Reload The Love!
Software now facilitates many aspects of daily life, whether it’s your phone, your car, your bank, or your refrigerator. Though immaterial, software is still a designed object created by humans. I’m interested in how those designs serve its creators, as well as the systems those creations reside within. Why do those designs result in certain kinds of human-computer interfaces? How do those interfaces interact with humans to achieve their goals?
For this project I’ve explored these questions by focusing on a small but important aspect of Facebook’s interface: their notification icons. These icons, small white numbers wrapped in red ovals, indicate newness, something that needs checking or tending to. A pending friend request, a new message, or another ‘like’ of your status. How often do you find yourself checking these icons? Once a day? Once an hour? More?
Perhaps more important is how these icons make you feel. Are you happy to get a new friend request? Are you anxiously awaiting the next personal message? Or are you sad when you check the site only to find those icons dull and lifeless? If you aren’t getting the response you want, then Reload The Love! is for you!
Reload The Love!
Reload The Love! automatically detects when your Facebook notification icons are at zero and artificially inflates them for you. If new notifications arrive after Reload The Love! has inflated them, they will instantly revert back to accurate values. And any time you want to reinflate them, just reload the page to Reload The Love!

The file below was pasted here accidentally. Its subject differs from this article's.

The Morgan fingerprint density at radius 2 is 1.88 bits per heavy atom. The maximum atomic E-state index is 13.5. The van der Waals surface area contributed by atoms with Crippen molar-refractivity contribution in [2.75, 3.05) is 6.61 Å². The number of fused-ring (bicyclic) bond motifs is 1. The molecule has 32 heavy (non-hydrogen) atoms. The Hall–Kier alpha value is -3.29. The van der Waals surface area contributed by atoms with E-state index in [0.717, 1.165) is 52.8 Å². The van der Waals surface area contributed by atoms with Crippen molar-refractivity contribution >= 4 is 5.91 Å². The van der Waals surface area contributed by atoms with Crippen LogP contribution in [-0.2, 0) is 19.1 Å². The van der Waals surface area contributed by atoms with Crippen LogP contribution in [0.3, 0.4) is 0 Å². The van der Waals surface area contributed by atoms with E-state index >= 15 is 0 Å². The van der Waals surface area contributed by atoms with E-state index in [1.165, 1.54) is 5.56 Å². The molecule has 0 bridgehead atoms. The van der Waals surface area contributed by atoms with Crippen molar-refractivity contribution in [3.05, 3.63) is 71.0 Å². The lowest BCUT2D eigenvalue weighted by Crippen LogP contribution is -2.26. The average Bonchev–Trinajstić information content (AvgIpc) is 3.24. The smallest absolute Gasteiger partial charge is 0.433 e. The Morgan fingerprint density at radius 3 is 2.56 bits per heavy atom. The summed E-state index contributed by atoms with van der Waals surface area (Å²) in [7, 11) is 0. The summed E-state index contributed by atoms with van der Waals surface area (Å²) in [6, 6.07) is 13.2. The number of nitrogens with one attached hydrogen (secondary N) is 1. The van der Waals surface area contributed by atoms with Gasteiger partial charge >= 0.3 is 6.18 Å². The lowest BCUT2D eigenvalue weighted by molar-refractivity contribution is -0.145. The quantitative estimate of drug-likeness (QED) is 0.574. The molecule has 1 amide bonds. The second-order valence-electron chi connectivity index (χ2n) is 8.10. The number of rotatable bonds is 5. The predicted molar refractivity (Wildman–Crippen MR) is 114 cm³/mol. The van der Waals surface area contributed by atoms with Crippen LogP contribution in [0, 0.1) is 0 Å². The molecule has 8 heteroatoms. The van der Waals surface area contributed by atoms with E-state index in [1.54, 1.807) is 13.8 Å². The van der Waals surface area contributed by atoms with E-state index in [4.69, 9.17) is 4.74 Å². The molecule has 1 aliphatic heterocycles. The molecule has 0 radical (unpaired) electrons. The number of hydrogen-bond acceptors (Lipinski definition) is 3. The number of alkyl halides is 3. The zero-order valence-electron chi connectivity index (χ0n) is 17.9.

Follow the above link to install a copy of Reload The Love! for yourself. It runs in Chrome, Safari, or Firefox. Installation instructions are on the install page.
The Interface As Agent
The value of Facebook lies in the breadth of its data. The source of that data is the unwaged immaterial labor of its users. Every time a Facebook user enters a status, links to a page, or adds a friend, it further details a profile of themselves that Facebook can sell to advertisers.
What role do these icons play in Facebook’s overall economy? Do they train us to despise silence? Do they want us, or need us to pay attention to them? How do these icons as interactive interface play on our insecurities and narcisisstic obsessions to encourage further unwaged labor?
One way I explored these questions was to first post the software on userscripts.org, the primary internet repository of web browser scripts. Userscripts houses bits of software that alter the functionality of common websites, whether it’s hiding ads on Gmail, or changing the font on the New York Times. The only description I provided there was of its literal functionality, that it “artificially inflates your notification numbers whenever they are zero.” This description alone led more than 300 people to install the work on their own browsers. What role does this software play for them?